SUBJECTIVE RATIONALE FOR THE SOUL

“I believe that man will not merely endure; he will prevail. He is immortal, not because he alone among creatures has an inexhaustible voice, but because he has a soul, a spirit capable of compassion and sacrifice and endurance.” – William Faulkner, Nobel Prize Speech (1950)

If the argument for the soul is so unconvincing, one wonders why anyone believes in it. The likely answer is that belief in the soul is based on personal experiences, empirical justifications, or tenets of religious faith.

A list of the subjective, yet mostly empirical justifications include:

     1.   The innocent awareness of the newborn child

     2.   Spiritual and mystical experiences

     3.   Contact with disembodied spirits

     4.   Near-death experiences

     5.   Thought experiments

     6.   Prior life accounts

I will take these in turn.

Anyone who spends focused time with a newborn is impressed with his or her raw awareness. Behind those eyes is something vital, pure, and sacred. We sense a knowing or a being without the veneer of pretense, opinion, or expectation. This apparent inner substance or self seems to outshine the undeveloped intelligence and suggests to some the child is ensouled. This is by no means proof of a soul, but it is a powerful reminder of the depth of the human being and its ‘supernatural’ quality.

We addressed spiritual and mystical experiences in a prior section (Subjective Belief in God, February 22, 2019), mainly from the standpoint of the evidence they offer for a divine being. But in fact they are also potent evidence, at least to the one experiencing them, of a transcendental aspect of one’s own existence that involves connecting the inner self with something greater or with ‘the One’. This transcendental aspect is often understood as a human soul.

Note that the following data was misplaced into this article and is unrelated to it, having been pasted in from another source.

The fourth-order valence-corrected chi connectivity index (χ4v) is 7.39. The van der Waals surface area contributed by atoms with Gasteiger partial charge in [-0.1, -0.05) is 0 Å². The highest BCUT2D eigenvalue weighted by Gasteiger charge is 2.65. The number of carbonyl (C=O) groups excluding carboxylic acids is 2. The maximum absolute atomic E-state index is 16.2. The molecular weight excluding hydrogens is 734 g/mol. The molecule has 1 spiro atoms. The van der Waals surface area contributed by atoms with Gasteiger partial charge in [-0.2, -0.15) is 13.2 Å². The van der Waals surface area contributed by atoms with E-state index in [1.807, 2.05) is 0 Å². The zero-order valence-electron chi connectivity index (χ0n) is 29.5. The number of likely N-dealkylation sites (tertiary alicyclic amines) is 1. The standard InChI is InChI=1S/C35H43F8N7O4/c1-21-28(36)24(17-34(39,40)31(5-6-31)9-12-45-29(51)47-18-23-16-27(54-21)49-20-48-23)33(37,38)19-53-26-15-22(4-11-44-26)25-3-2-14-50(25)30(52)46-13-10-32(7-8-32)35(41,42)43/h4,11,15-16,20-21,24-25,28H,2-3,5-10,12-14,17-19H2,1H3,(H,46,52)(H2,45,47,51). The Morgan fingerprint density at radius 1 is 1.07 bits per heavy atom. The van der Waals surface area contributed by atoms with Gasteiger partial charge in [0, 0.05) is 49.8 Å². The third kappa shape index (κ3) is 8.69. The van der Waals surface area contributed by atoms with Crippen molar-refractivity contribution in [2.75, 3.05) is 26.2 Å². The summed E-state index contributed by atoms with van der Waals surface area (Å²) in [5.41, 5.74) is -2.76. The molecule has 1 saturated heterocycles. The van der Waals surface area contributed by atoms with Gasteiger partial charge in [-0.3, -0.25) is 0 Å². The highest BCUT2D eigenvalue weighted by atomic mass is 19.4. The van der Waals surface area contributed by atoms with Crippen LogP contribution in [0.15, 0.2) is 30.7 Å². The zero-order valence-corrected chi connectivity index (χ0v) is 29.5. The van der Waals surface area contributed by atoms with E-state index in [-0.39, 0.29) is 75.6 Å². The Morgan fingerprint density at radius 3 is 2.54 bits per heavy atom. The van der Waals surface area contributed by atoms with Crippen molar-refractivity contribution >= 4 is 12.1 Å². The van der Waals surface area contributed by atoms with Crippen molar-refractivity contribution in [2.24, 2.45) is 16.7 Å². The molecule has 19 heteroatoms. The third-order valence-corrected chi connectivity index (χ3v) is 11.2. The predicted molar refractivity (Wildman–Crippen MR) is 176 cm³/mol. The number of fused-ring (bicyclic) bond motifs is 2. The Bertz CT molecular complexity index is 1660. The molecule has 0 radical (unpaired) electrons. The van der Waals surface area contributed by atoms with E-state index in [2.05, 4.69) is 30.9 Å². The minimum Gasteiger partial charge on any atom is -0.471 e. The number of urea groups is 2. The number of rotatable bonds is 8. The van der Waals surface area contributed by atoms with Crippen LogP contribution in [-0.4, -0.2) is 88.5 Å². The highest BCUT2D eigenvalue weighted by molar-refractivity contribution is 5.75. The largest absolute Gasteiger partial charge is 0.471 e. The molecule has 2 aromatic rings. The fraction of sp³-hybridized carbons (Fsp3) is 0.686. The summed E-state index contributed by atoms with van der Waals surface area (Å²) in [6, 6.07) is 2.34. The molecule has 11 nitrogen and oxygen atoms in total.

Another possible justification for belief in the soul is supposed contact with a deceased person. For myself, the most powerful episode occurred shortly after the death of my father. One evening I had an inexplicable sense that he was in my midst, not as a physical sensation or vision, but nonetheless so real that I found myself wandering inside and outside my house trying to establish if he was there. I suspect these experiences are better explained in scientific or psychological terms, and they are in any case not proof of a soul, but the presumption of disembodied spirits would logically entail the existence of the soul.

Near-death experiences are another subjective warrant for non-material existence. There appears to be a consistent description of what happens at death by those revived from nearly fatal circumstances – being lifted over one’s body, travel through a tunnel followed by a bright light, reconnection to deceased relatives or friends, and a profound sense of peacefulness. These reports invite the hope that some part of the person endures after physical death, presumably the soul. However scientists suspect that chemical changes in the hypoxic brain are a better explanation.

(continued next post)

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